When I saw the cityscape of Tokyo for the first time when I was a student, I was so impressed by the colors in the city, thousands of colors seem floating in the cityscape, as layers, as three-dimensional elements. It was as if the first time I saw colors. I was so overwhelmed that it made me decide to move to Tokyo.
How does the city inform your work?
The colors and layers I feel in Tokyo were the inspiration to my design concept of “shikiri,” which means dividing (creating) space with colors (“shikiri” is a made-up word that literally means “to divide space using colors”). “I use colors as three-dimensional elements, like layers, in order to create spaces, not as a finishing touch applied to surfaces.”
From this experience, for me, Color is a medium to create space and emotion. With colors, I try to give emotions to people. Tokyo is my inspiration and my source of energy.
Your work is known for its incredible use of color. Do you ever want to use a more muted palette?
No. “Multicolor” is my favorite color. Using a multicolor palette is essential for me in order to feel the depth, rhythm, and of course emotions. The colors I use are inspired by the bright colors I see in the cityscape of Tokyo. Vivid colors can make people smile, give energy, joy, and most importantly they make people happy.
I unveiled my first 100 Colors installations to mark the 10th anniversary of my studio in 2003. I create a space with the most beautiful 100 colors I created to express the emotion I felt from seeing colors and layers of Tokyo. In daily life, people are usually not conscious of color. Although people can distinguish millions of colors, people are living among the limited classification (name) of colors, such as yellow, orange, pink, red, green, blue, and so on. This situation is evident when people are asked to choose their favorite color, as they tend to name one color from the rainbow hue. I wanted to create an installation where people can see 100 shades of colors in one glance. You never have the opportunity to see in one space at the same time 100 colors. Also, 100 is a familiar number (100%, 100 points, etc…). I chose the most beautiful (for me) 100 shades of colors to create my own personal 100 colors palette. I want people to breathe and immerse in 100 shades of colors, to see colors, touch colors, and feel colors with all their senses. I want to people feel color with their entire body.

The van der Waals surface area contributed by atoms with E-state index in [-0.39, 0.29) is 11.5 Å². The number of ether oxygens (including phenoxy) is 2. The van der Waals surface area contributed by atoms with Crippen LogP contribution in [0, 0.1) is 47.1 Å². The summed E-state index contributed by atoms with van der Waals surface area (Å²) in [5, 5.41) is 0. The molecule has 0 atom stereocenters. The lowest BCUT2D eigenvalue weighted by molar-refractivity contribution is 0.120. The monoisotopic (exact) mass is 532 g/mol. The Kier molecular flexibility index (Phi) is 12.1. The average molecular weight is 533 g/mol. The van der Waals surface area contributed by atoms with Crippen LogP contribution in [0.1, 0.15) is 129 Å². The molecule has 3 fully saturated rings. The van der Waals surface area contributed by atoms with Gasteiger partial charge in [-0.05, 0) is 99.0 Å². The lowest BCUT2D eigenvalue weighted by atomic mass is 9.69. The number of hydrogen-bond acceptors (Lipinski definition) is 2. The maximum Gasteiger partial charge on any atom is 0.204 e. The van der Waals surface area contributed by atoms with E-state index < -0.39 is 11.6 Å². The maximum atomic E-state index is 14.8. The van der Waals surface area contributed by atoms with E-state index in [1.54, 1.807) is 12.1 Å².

Have you ever struggled with feeling artistic burnout or a creative block? How did you get past it?
I would say no. Because I take the time necessary to find (the best for me) concept and design for each project. It is not easy, I need time. When I have no idea, I stop thinking and I walk in the streets of Tokyo.
What are you working on now? Anything exciting you can share with us?
An art installation Slices of Time for NOW Gallery in London starting next February, the opening of The Mass Rapid Transit “Circular Line” in Taiwan (I’ve been working on since 2011) and other super exciting projects I would love to tell you but it is always difficult to announce in advance for confidentiality reasons. I can tell you for sure that you will soon encounter 100 Colors somewhere around the world!